The creators keep making adjustments to the staging in order to better reflect the course of the story. When Tommy sits at Don Salieri's table for the first time in the original and reports how he was attacked by Morello's thugs, he is already there in a fine pinstripe suit, as if he has always been part of the family. In the remake, Tommy's first meeting takes place while still in his taxi driver's clothes. Only in the course of the first missions does he change his clothing style in order to gradually adapt to the dress code of the honorable family. The same example can be used to explain the small changes to the story that were made here and there. While in the original Don Salieri sends Tommy out on his own to demolish the cars of Morello's people, the initiative in the remake comes from Tommy, who wants to take revenge for his damaged taxi.
Mafia connoisseurs will not only notice changes in the staging and some story details, but also in the content design of the missions. It starts with the escape with Sam and Pauli, when we take control of the game for the first time. In the original, we are being chased by an enemy vehicle that we quickly detached with a few clever driving maneuvers. What follows is a rather uneventful drive across town to Salieri's bar.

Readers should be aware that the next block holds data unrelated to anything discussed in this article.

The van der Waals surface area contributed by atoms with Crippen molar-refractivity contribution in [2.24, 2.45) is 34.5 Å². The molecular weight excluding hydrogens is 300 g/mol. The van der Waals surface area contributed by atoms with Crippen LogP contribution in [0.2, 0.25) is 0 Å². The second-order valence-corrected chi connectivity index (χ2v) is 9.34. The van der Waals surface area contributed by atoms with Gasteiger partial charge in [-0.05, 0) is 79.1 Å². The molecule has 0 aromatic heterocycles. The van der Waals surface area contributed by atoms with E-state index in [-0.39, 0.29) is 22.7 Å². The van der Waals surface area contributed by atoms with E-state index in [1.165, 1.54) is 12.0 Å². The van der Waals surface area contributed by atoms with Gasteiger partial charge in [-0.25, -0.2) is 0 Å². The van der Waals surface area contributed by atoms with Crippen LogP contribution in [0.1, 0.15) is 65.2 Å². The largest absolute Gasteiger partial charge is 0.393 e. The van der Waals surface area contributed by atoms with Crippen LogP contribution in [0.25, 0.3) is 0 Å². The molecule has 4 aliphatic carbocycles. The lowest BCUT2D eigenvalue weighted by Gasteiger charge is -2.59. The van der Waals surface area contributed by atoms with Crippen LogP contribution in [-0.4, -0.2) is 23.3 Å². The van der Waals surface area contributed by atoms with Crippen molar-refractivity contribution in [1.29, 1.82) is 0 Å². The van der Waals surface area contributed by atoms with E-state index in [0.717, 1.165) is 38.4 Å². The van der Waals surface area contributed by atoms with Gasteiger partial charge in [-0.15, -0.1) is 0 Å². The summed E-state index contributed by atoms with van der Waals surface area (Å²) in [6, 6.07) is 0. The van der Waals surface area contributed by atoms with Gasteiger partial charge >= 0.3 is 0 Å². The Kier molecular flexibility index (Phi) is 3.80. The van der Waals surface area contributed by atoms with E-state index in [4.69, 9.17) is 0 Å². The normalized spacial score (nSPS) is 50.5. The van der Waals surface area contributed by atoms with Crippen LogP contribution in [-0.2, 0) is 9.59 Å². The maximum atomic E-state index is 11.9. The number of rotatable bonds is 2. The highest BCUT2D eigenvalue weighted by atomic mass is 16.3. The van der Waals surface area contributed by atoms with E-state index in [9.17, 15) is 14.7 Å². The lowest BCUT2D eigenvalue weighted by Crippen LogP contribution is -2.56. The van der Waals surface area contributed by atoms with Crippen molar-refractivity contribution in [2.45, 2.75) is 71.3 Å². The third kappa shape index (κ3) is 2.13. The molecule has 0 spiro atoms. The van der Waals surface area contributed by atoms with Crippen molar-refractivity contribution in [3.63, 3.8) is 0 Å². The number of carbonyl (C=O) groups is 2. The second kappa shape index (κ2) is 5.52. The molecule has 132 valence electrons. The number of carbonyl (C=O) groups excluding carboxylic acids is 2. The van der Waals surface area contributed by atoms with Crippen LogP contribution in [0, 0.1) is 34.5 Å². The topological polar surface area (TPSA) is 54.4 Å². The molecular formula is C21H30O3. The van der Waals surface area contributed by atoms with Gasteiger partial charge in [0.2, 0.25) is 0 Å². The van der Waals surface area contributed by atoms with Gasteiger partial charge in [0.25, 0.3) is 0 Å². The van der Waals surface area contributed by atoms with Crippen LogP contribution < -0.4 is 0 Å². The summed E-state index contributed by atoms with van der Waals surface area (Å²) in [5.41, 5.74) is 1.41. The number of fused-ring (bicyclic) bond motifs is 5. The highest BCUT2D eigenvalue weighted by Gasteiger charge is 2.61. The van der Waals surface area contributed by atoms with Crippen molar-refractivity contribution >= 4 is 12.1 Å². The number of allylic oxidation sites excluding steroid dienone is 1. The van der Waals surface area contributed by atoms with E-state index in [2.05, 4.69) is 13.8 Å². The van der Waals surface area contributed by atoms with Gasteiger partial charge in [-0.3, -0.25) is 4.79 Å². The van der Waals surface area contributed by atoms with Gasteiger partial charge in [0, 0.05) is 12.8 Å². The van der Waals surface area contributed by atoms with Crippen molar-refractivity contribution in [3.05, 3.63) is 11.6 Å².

The remake, however, offers gripping chase action throughout the mission. Several of Morello's henchmen are hanging on our necks and are nowhere near so easy to shake off. So new gameplay elements in the form of construction sites come in handy, which we use to take out a chaser in a short, stylishly staged sequence. No sooner have we got rid of all pursuers than more enemies with a car blockade are waiting for us. The drive across Lost Heaven remains exciting all the time, until we finally reached the safe realms of Salieri's territory in Little Italy by jumping over an opening drawbridge.
Source: PC Games
Another good example of how unspectacular the mission design of the original was and how the remake makes it better is shown in the third chapter, in which Tommy sets off with Pauli to destroy some Morellos cars. In the original we drive uneventfully to the scene, smash the target vehicles undisturbed and drive uneventfully back to Salieri's bar. The remake offers significantly more action. At the scene of the crime, Morello's henchmen get in our way, Pauli gets involved in the scramble, we steal an expensive luxury sleigh and finally have to get rid of the cops.
The developers have not only added, but also shortened where appropriate, if it was useful for a well-timed feel. After his involuntary flight at night, we see Tommy again at his regular job as a taxi driver. In the original, we drove various passengers across the city for 15 minutes. For the remake, the developers have compressed this section by about half in order to avoid unnecessary lengths. Whether we are transporting five or only three passengers here is irrelevant for the actual plot. The portrayal of Tommy during his daily work succeeds one way or another.